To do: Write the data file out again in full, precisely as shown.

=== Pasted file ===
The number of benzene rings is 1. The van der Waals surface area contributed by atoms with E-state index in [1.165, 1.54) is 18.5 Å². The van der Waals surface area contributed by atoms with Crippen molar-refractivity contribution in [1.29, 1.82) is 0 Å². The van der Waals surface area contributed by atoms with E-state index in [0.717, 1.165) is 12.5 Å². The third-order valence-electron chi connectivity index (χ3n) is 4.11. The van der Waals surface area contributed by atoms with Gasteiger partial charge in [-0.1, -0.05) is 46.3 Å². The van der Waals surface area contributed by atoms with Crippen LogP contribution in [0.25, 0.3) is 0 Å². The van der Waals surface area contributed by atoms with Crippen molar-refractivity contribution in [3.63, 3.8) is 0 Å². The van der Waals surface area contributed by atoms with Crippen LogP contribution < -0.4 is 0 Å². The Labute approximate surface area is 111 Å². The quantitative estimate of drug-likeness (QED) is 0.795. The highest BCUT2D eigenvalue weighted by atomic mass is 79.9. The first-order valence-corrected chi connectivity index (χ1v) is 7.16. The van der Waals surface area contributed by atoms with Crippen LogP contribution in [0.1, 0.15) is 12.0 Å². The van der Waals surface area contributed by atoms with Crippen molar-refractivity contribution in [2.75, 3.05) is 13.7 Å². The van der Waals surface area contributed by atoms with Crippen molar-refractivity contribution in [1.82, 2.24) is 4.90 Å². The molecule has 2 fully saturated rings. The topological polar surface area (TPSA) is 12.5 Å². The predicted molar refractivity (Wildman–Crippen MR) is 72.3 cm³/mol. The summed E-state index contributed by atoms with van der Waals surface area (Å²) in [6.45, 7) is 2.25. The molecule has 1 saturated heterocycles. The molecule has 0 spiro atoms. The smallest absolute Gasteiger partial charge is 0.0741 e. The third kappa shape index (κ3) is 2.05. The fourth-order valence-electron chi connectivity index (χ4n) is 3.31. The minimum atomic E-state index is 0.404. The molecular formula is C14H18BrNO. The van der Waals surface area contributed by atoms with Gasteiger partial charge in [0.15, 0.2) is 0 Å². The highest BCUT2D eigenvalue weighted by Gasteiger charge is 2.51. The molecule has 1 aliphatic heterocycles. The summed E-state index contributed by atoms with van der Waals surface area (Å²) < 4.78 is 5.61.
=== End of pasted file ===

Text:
The number of benzene rings is 1. The van der Waals surface area contributed by atoms with E-state index in [1.165, 1.54) is 18.5 Å². The van der Waals surface area contributed by atoms with Crippen molar-refractivity contribution in [1.29, 1.82) is 0 Å². The van der Waals surface area contributed by atoms with E-state index in [0.717, 1.165) is 12.5 Å². The third-order valence-electron chi connectivity index (χ3n) is 4.11. The van der Waals surface area contributed by atoms with Gasteiger partial charge in [-0.1, -0.05) is 46.3 Å². The van der Waals surface area contributed by atoms with Crippen LogP contribution in [0.25, 0.3) is 0 Å². The van der Waals surface area contributed by atoms with Crippen molar-refractivity contribution in [3.63, 3.8) is 0 Å². The van der Waals surface area contributed by atoms with Crippen LogP contribution < -0.4 is 0 Å². The Labute approximate surface area is 111 Å². The quantitative estimate of drug-likeness (QED) is 0.795. The highest BCUT2D eigenvalue weighted by atomic mass is 79.9. The first-order valence-corrected chi connectivity index (χ1v) is 7.16. The van der Waals surface area contributed by atoms with Crippen LogP contribution in [0.1, 0.15) is 12.0 Å². The van der Waals surface area contributed by atoms with Crippen molar-refractivity contribution in [2.75, 3.05) is 13.7 Å². The van der Waals surface area contributed by atoms with Crippen molar-refractivity contribution in [1.82, 2.24) is 4.90 Å². The molecule has 2 fully saturated rings. The topological polar surface area (TPSA) is 12.5 Å². The predicted molar refractivity (Wildman–Crippen MR) is 72.3 cm³/mol. The summed E-state index contributed by atoms with van der Waals surface area (Å²) in [6.45, 7) is 2.25. The molecule has 1 saturated heterocycles. The molecule has 0 spiro atoms. The smallest absolute Gasteiger partial charge is 0.0741 e. The third kappa shape index (κ3) is 2.05. The fourth-order valence-electron chi connectivity index (χ4n) is 3.31. The minimum atomic E-state index is 0.404. The molecular formula is C14H18BrNO. The van der Waals surface area contributed by atoms with Gasteiger partial charge in [0.15, 0.2) is 0 Å². The highest BCUT2D eigenvalue weighted by Gasteiger charge is 2.51. The molecule has 1 aliphatic heterocycles. The summed E-state index contributed by atoms with van der Waals surface area (Å²) < 4.78 is 5.61.